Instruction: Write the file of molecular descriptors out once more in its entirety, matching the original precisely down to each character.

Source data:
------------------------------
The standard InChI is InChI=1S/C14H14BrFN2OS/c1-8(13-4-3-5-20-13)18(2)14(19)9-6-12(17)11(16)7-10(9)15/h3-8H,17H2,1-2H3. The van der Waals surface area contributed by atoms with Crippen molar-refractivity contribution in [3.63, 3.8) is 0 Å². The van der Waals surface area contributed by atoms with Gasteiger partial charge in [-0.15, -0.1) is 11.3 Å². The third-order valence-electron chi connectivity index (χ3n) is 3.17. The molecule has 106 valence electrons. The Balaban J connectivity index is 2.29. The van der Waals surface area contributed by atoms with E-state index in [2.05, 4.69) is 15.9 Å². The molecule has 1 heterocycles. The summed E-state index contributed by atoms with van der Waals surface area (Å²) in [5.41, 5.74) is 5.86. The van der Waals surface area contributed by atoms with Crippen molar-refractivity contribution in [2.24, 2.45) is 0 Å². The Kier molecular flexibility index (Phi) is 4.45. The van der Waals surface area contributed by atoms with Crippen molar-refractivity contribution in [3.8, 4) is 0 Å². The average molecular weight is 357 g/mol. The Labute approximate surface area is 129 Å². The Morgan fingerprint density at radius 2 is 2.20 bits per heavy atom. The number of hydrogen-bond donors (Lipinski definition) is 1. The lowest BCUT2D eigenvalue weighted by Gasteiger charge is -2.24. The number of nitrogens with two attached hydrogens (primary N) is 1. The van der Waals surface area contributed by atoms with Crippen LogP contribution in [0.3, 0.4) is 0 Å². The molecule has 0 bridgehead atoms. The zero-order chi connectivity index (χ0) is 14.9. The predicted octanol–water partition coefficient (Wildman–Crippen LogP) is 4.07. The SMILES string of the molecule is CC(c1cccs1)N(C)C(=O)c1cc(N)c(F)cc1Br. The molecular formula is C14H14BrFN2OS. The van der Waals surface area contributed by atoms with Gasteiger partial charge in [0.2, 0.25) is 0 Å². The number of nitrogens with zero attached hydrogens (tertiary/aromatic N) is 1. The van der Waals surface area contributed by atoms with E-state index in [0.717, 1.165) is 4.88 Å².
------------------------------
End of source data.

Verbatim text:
The standard InChI is InChI=1S/C14H14BrFN2OS/c1-8(13-4-3-5-20-13)18(2)14(19)9-6-12(17)11(16)7-10(9)15/h3-8H,17H2,1-2H3. The van der Waals surface area contributed by atoms with Crippen molar-refractivity contribution in [3.63, 3.8) is 0 Å². The van der Waals surface area contributed by atoms with Gasteiger partial charge in [-0.15, -0.1) is 11.3 Å². The third-order valence-electron chi connectivity index (χ3n) is 3.17. The molecule has 106 valence electrons. The Balaban J connectivity index is 2.29. The van der Waals surface area contributed by atoms with E-state index in [2.05, 4.69) is 15.9 Å². The molecule has 1 heterocycles. The summed E-state index contributed by atoms with van der Waals surface area (Å²) in [5.41, 5.74) is 5.86. The van der Waals surface area contributed by atoms with Crippen molar-refractivity contribution in [2.24, 2.45) is 0 Å². The Kier molecular flexibility index (Phi) is 4.45. The van der Waals surface area contributed by atoms with Crippen molar-refractivity contribution in [3.8, 4) is 0 Å². The average molecular weight is 357 g/mol. The Labute approximate surface area is 129 Å². The Morgan fingerprint density at radius 2 is 2.20 bits per heavy atom. The number of hydrogen-bond donors (Lipinski definition) is 1. The lowest BCUT2D eigenvalue weighted by Gasteiger charge is -2.24. The number of nitrogens with two attached hydrogens (primary N) is 1. The van der Waals surface area contributed by atoms with Crippen LogP contribution in [0.3, 0.4) is 0 Å². The molecule has 0 bridgehead atoms. The zero-order chi connectivity index (χ0) is 14.9. The predicted octanol–water partition coefficient (Wildman–Crippen LogP) is 4.07. The SMILES string of the molecule is CC(c1cccs1)N(C)C(=O)c1cc(N)c(F)cc1Br. The molecular formula is C14H14BrFN2OS. The van der Waals surface area contributed by atoms with Gasteiger partial charge in [0.2, 0.25) is 0 Å². The number of nitrogens with zero attached hydrogens (tertiary/aromatic N) is 1. The van der Waals surface area contributed by atoms with E-state index in [0.717, 1.165) is 4.88 Å².